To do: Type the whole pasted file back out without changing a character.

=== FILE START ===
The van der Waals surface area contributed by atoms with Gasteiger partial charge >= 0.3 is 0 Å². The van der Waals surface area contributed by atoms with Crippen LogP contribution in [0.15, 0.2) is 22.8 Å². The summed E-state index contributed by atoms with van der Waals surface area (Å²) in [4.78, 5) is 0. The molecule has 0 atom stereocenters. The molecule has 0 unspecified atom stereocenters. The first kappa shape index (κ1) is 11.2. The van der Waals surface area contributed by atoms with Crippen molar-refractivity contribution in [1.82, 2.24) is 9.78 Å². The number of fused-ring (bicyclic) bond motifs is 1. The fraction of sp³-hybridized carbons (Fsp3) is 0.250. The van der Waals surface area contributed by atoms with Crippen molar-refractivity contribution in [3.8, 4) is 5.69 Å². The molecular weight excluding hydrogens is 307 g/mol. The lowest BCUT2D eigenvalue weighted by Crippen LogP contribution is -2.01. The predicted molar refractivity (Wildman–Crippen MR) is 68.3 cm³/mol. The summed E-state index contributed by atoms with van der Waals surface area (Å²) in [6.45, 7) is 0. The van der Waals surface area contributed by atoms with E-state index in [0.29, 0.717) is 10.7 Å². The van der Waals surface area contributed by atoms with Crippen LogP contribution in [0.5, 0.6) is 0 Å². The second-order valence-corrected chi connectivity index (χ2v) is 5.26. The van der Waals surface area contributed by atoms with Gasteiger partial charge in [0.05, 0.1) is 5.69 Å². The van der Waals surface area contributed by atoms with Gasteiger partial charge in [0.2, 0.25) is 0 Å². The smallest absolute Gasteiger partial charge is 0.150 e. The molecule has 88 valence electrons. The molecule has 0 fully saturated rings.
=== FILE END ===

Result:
The van der Waals surface area contributed by atoms with Gasteiger partial charge >= 0.3 is 0 Å². The van der Waals surface area contributed by atoms with Crippen LogP contribution in [0.15, 0.2) is 22.8 Å². The summed E-state index contributed by atoms with van der Waals surface area (Å²) in [4.78, 5) is 0. The molecule has 0 atom stereocenters. The molecule has 0 unspecified atom stereocenters. The first kappa shape index (κ1) is 11.2. The van der Waals surface area contributed by atoms with Crippen molar-refractivity contribution in [1.82, 2.24) is 9.78 Å². The number of fused-ring (bicyclic) bond motifs is 1. The fraction of sp³-hybridized carbons (Fsp3) is 0.250. The van der Waals surface area contributed by atoms with Crippen molar-refractivity contribution in [3.8, 4) is 5.69 Å². The molecular weight excluding hydrogens is 307 g/mol. The lowest BCUT2D eigenvalue weighted by Crippen LogP contribution is -2.01. The predicted molar refractivity (Wildman–Crippen MR) is 68.3 cm³/mol. The summed E-state index contributed by atoms with van der Waals surface area (Å²) in [6.45, 7) is 0. The van der Waals surface area contributed by atoms with E-state index in [0.29, 0.717) is 10.7 Å². The van der Waals surface area contributed by atoms with Crippen LogP contribution in [0.5, 0.6) is 0 Å². The second-order valence-corrected chi connectivity index (χ2v) is 5.26. The van der Waals surface area contributed by atoms with Gasteiger partial charge in [0.05, 0.1) is 5.69 Å². The van der Waals surface area contributed by atoms with Gasteiger partial charge in [0.2, 0.25) is 0 Å². The smallest absolute Gasteiger partial charge is 0.150 e. The molecule has 88 valence electrons. The molecule has 0 fully saturated rings.